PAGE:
In the standard Kalman filtering (KF) paradigm it is assumed that the control signal is known, or, alternatively, it is assumed that the dynamical system is in a "free fall." This is problematic when maneuvering targets must be tracked, in which case the input signal is not known to the observer. The KF paradigm for discrete-time control systems is revisited and it is not assumed that the control signal is known. Moreover, a large bandwidth input signal is allowed for. It is shown that under the assumption that, e.g., the measurement and control matrix product $CB$ is full (column) rank—an assumption used in direct adaptive control—it is possible to jointly estimate the input signal and the control system's state. It is not necessary to assume that the control signal is constant and therefore large bandwidth input signals are accommodated. A recursive algorithm for the calculation of the minimum variance estimates of the state and control signal is developed. Similar to classical KF, a linear estimation problem is solved; therefore, the minimum variance estimates of the state and input signal are obtained, and thus, the Cramer-Rao lower bound (CRLB) is attained. The filter's gain is constant and whereas in conventional KF the calculation of the covariance of the state estimation error entails the solution of a Riccati equation, the covariances of the state and input estimation errors are determined here by the solution of a Lyapunov equation, and explicit formulae are obtained.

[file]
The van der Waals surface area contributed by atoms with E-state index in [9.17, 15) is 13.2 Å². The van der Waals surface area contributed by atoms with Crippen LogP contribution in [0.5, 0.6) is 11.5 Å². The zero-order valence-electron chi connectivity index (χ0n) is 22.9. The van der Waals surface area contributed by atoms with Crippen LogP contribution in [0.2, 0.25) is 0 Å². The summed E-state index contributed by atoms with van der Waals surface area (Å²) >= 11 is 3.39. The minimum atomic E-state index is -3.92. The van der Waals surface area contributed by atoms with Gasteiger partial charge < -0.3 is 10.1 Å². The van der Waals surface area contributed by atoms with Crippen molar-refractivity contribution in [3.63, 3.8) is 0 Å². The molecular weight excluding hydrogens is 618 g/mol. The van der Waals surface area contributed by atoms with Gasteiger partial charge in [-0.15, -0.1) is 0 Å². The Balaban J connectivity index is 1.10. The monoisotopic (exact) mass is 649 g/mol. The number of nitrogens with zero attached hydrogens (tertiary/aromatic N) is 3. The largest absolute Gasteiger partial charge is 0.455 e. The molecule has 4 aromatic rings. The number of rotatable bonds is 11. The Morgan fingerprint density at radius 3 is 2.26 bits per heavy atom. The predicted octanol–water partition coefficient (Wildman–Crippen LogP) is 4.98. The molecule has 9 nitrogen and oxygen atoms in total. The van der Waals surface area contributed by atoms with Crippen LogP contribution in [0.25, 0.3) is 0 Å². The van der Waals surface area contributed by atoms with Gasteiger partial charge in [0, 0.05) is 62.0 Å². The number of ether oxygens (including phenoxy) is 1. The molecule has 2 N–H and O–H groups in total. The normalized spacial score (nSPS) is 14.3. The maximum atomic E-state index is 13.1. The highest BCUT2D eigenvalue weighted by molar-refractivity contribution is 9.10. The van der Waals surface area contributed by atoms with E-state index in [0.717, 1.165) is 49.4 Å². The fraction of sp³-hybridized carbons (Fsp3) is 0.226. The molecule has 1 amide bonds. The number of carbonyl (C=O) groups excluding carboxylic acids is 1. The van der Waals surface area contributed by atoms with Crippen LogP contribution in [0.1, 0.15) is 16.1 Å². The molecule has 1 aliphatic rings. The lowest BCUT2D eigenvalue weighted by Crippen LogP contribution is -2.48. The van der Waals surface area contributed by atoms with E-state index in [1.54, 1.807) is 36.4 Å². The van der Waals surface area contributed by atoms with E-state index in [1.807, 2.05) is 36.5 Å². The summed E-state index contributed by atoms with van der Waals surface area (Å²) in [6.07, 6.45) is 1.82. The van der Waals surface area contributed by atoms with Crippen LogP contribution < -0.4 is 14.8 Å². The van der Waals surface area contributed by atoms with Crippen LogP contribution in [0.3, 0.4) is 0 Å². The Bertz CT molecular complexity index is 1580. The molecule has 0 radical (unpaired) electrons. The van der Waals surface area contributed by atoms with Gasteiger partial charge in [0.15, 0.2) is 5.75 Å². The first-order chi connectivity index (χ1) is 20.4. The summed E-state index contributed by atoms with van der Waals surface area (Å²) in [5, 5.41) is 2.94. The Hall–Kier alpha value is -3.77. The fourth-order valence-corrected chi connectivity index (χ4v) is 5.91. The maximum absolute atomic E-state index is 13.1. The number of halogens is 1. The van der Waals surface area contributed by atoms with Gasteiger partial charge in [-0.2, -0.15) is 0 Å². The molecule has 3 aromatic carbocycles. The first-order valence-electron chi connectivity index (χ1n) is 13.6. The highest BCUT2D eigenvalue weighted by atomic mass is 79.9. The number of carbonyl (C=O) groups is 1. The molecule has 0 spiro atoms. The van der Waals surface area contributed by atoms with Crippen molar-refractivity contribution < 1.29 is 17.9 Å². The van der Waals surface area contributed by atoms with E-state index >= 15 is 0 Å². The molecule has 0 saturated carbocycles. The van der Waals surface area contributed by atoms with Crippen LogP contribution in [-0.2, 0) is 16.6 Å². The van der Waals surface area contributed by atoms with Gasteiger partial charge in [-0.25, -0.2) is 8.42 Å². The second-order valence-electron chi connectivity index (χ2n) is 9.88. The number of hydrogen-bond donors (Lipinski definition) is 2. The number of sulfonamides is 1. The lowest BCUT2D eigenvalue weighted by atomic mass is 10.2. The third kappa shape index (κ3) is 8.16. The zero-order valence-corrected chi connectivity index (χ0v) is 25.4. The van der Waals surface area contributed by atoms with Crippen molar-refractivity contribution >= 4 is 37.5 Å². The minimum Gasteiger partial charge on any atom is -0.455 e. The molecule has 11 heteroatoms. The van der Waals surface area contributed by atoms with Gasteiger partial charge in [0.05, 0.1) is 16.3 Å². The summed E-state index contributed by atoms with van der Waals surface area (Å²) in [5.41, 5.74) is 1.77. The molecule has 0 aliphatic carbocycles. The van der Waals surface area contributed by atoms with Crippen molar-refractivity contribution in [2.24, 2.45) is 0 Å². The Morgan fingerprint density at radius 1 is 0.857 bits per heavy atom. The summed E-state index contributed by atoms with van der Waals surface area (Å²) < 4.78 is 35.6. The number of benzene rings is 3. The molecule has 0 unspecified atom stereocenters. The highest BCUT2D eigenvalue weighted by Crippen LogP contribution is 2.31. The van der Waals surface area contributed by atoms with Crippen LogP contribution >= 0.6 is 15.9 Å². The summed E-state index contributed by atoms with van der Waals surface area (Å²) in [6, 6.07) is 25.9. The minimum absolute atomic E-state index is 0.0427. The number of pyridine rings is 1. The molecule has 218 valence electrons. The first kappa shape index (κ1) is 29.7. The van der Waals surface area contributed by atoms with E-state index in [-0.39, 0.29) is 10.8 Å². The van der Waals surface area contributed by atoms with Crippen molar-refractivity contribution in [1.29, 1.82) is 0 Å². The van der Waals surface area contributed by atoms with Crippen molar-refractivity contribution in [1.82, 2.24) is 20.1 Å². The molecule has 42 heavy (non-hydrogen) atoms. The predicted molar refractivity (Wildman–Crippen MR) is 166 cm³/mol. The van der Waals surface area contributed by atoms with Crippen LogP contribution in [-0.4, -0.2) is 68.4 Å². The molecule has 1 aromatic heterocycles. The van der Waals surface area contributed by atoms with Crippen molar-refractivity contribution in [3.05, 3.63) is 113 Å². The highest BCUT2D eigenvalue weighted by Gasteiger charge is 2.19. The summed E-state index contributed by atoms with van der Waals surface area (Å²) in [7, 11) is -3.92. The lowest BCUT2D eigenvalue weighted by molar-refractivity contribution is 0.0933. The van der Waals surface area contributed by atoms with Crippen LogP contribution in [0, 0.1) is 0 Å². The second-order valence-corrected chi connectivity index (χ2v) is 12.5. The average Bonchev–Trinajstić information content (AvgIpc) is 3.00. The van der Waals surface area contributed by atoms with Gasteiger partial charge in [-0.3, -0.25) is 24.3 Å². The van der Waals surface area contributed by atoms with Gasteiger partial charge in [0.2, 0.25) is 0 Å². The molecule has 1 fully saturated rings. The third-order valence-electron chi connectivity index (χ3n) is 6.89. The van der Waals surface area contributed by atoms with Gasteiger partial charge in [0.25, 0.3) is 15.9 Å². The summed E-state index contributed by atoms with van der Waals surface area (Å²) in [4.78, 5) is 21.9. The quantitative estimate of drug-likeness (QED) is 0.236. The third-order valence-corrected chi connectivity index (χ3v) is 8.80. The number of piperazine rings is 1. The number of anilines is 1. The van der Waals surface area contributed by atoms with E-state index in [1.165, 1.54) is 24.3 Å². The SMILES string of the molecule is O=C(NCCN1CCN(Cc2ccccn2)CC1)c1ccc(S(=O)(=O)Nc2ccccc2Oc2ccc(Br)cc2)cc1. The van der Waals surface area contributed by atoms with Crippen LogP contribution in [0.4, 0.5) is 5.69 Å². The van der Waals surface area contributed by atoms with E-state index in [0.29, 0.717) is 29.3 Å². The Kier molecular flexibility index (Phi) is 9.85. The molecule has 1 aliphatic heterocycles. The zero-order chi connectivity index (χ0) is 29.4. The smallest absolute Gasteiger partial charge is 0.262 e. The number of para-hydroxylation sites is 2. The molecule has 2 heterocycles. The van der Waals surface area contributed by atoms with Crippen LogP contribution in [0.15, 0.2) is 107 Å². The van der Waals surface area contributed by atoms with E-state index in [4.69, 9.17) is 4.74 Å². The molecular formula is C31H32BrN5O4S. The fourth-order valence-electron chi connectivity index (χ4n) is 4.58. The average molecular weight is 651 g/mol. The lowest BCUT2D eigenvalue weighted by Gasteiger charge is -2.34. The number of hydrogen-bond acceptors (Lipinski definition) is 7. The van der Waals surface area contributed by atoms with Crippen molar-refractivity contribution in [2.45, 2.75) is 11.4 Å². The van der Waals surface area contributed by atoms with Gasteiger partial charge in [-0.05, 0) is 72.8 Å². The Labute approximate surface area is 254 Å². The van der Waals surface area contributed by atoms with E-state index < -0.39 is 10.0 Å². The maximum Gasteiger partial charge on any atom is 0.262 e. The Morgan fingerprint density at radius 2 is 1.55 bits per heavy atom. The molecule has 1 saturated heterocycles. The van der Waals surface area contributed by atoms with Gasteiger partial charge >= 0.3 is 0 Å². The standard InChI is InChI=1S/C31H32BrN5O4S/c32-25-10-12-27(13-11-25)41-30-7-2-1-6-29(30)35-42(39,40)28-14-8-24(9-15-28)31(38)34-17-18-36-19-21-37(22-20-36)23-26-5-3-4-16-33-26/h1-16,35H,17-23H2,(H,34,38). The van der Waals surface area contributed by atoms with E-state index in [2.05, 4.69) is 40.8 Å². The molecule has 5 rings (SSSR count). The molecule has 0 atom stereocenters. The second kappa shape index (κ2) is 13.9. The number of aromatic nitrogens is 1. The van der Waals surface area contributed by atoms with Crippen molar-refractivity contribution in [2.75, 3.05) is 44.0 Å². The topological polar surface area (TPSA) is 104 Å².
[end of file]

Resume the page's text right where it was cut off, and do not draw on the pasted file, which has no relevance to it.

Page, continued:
Did you like this research project?
To get this research project Guidelines, Training and Code... Click Here